An assessment of the morality of hypocrisy, as with lying, cannot ignore the motivation of the hypocrite (or liar). It's one thing if a fat person shares diet secrets with you. That is along the lines of someone who is a great coach but can't play. I wouldn't throw the label of hypocite at that person.
But it's quite another thing if someone tries to convince you to behave one way while s/he secretly behaves differently- and it is to his/her personal benefit and (perhaps) to your detriment to do so.
For example, if somebody makes a 'moral' claim that all feezos should be in the public domain in order to convince others to donate their efforts, but that person makes a best-in-class feezo based on all the others' work and doesn't release it into the public domain, that person is a hypocrite with bad motivation. I don't like those people. I don't excuse those people. Any public good that comes of it is likely accidental, although I am sure they will try to convince you otherwise.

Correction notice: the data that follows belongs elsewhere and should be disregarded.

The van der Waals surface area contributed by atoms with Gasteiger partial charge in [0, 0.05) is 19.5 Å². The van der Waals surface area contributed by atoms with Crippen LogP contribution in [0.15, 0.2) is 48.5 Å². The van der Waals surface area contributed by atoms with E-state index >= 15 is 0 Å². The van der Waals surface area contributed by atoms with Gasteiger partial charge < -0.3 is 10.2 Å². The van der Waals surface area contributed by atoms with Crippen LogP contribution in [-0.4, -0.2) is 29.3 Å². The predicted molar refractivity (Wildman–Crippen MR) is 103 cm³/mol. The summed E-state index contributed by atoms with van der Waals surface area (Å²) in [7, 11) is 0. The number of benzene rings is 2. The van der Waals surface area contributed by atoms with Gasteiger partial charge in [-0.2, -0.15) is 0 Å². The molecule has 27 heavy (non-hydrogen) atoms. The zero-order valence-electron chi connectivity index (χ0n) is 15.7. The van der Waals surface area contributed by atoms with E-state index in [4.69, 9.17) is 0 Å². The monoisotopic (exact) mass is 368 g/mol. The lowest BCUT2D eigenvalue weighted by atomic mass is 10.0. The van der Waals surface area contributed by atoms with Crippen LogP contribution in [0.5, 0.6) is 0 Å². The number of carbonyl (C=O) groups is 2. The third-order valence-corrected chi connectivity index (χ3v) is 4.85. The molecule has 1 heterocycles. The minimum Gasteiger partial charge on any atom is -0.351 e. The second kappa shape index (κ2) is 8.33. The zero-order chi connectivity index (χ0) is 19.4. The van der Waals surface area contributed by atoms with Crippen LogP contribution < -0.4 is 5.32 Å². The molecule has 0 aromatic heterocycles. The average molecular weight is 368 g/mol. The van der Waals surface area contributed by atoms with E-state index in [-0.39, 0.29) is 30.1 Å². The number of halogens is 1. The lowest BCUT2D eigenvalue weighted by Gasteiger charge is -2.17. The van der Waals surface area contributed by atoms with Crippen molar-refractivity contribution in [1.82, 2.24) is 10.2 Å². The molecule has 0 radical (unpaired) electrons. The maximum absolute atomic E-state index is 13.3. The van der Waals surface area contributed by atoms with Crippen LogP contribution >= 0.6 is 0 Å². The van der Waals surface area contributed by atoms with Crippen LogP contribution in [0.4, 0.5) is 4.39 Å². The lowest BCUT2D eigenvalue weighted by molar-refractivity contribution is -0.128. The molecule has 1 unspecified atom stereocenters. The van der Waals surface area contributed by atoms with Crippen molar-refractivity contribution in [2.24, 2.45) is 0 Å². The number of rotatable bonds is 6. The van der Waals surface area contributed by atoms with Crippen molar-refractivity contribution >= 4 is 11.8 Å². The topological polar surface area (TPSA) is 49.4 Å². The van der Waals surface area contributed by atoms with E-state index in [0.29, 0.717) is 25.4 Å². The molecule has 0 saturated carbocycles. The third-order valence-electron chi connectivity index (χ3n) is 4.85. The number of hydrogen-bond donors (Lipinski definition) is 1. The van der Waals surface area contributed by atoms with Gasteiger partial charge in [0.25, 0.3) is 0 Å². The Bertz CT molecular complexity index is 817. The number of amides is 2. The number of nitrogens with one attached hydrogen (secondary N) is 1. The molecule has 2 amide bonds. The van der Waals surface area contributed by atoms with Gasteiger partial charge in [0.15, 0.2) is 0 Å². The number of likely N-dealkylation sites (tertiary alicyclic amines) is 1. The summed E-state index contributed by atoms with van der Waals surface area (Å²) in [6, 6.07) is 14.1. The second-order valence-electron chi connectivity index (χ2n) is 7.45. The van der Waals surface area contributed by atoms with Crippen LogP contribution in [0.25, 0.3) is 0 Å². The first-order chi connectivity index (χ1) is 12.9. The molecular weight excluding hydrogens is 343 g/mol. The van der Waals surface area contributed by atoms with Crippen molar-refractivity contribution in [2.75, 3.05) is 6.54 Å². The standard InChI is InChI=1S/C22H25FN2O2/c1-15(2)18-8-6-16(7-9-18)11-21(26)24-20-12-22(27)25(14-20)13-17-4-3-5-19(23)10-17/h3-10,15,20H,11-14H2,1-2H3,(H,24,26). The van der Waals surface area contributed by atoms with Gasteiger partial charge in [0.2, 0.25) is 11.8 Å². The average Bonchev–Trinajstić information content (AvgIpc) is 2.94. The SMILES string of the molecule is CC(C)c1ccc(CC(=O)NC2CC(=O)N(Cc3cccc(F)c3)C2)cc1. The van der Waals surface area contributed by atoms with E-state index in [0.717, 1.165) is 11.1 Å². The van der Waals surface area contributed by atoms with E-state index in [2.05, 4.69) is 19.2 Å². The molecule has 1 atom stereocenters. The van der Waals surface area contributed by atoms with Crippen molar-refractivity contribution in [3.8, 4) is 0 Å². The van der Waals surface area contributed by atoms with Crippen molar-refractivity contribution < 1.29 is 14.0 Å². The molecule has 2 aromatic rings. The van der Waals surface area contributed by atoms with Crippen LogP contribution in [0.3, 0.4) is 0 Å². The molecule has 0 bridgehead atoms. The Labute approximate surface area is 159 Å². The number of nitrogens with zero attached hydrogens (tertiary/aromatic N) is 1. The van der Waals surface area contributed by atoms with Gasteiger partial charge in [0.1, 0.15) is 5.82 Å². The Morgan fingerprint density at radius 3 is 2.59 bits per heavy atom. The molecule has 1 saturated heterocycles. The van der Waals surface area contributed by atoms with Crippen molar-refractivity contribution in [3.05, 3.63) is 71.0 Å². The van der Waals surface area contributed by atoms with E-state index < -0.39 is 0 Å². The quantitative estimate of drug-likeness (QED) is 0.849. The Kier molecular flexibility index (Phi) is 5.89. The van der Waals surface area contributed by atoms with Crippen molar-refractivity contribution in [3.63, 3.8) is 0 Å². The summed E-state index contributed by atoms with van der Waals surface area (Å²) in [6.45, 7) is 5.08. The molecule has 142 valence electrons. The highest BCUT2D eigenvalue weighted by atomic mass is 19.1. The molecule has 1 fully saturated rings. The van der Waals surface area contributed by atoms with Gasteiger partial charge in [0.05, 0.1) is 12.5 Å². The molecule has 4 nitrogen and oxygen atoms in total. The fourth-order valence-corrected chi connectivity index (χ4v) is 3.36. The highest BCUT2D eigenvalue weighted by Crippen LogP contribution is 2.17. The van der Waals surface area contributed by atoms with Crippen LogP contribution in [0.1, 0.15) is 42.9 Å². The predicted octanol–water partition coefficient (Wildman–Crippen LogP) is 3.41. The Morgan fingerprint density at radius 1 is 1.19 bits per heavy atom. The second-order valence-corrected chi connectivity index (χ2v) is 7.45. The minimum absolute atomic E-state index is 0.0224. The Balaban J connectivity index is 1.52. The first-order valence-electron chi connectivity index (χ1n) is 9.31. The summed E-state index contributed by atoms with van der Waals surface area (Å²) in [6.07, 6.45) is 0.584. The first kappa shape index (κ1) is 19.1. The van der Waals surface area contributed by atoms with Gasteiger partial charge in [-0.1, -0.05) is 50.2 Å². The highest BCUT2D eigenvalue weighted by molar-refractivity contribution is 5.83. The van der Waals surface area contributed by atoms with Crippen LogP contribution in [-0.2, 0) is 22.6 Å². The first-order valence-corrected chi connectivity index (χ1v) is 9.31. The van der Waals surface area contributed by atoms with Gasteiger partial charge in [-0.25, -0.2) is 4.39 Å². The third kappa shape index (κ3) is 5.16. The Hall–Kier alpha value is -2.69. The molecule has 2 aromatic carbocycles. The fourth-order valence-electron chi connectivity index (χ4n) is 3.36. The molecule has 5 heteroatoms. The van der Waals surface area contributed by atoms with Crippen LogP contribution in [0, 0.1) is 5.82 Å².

So I agree with sbov with the following addition: I don't care about the hypocrite's arguments of persuasion. I won't throw out a good idea just because it comes from a hypocrite. But I won't believe it's a good idea just because the hypocrite says so even if the hypocrite is an expert in the area being discussed. I will seek other ways to validate his claim. And yes, I know, we should always do this, so I can state this a different way: I won't use the hypocrite to validate a claim.